David Browne begins Goodbye 20th Century: A Biography of Sonic Youth very inauspiciously. On page 1 he relates not knowing noise was an “iTunes category” and never having seen the designation unclassifiable before researching the book. I almost had to put the book down without turning to page 2 — was Browne a liar or a total ignoramus?
After mercifully brief attempted introductions (the genre discovery story above is the first of seven) to the book, Browne spends about 390 pages relating the nuts and bolts of Sonic Youth’s prehistory and history through about 2006. If you aren’t a big Sonic Youth fan, just skim the group’s Wikipedia article instead of reading this book.
Sonic Youth was my last singular favorite band. I’ve probably listened to their music for thousands of hours, mostly during 1988-1998 (and mostly their music released from 1982-1995). I still try to see them when I can, most recently performing all of Daydream Nation live in Berkeley (a review on what looks like a nice blog) and Thurston Moore’s solo rock project at Amoeba Records and Great American Music Hall, all in 2007, and by far the best, Kim Gordon with Ikue Mori, Zeena Parkins, Trevor Dunn, and Yoshimi at Montalvo Arts last year. So that’s why I stuck with the book.
I learned a few things from the book — I knew the names and sequence of all of the group’s drummers, but didn’t realize how chaotic that sequencing was; I didn’t realize that Moore played with Glenn Branca’s ensembles after Sonic Youth started, not before; nor that Lee Ranaldo came close to leaving the group at one point. I already knew that some members of the group have a pop culture fascination, though it is always sad to see that confirmed in anyone.
Browne writes a fair amount about the band’s business, the success of which is pretty marginal, with one distantly related exception — Gordon received close to $500,000 for her half of X-Girl, a fashion company she co-founded that became popular in Asia (page 319). Sonic Youth’s first three major label albums (released in 1990, 1992, and 1994) first year sales were under 200k, nearly 300k, and nearly 250k respectively (pages 259 and 277). Subsequent (and previous) albums all sold under 100k copies, though I’d have to guess Daydream Nation (1988) has racked up considerably more than that over the past 20 years given its classic status.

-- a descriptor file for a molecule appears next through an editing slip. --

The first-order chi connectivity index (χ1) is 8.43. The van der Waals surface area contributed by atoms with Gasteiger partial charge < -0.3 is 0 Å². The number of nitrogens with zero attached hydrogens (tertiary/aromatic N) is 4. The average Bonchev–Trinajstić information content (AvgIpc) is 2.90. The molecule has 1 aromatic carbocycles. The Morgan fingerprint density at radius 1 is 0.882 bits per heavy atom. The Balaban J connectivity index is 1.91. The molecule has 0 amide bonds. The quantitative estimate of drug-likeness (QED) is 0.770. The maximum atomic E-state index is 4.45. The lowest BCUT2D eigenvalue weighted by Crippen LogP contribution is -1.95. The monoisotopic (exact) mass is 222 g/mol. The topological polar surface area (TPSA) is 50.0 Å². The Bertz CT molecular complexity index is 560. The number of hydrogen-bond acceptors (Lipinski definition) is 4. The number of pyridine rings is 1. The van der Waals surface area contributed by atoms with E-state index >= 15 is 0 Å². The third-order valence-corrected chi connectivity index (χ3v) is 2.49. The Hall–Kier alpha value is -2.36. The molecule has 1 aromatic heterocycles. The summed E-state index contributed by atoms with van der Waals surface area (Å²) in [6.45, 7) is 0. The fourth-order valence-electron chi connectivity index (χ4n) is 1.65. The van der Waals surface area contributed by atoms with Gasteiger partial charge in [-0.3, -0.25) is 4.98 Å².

I’ll guesstimate that the band has sold 2 million albums over its 26 year history. Given the approximation that artists make $1.60 on each album, Sonic Youth has made only $3.2 million on album sales, or about $120k/year, or $30k/year/band member — in New York City for almost their entire history.
Unsurprisingly live shows have remained their leading source of income (page 386), and through most of their artistically most interesting period (the beginning through 1988, in my opinion) they worked day jobs (pages 151 and 179).
Browne mentions many times the band’s frugality and nearly complete lack of stereotypical rock and roll lifestyles. Presumably this has been important in keeping them together for so long and keeping them creative — although I said above that I consider their early work their most interesting, their subsequent work as a band is still very good, and many of their individual projects continue to be amazing.
Mostly because I love Sonic Youth, I’ve long daydreamed about them doing something with Creative Commons. In 2005 Moore published a column in WIRED that concluded with this:
Once again, we’re being told that home taping (in the form of ripping and burning) is killing music. But it’s not: It simply exists as a nod to the true love and ego involved in sharing music with friends and lovers. Trying to control music sharing – by shutting down P2P sites or MP3 blogs or BitTorrent or whatever other technology comes along – is like trying to control an affair of the heart. Nothing will stop it.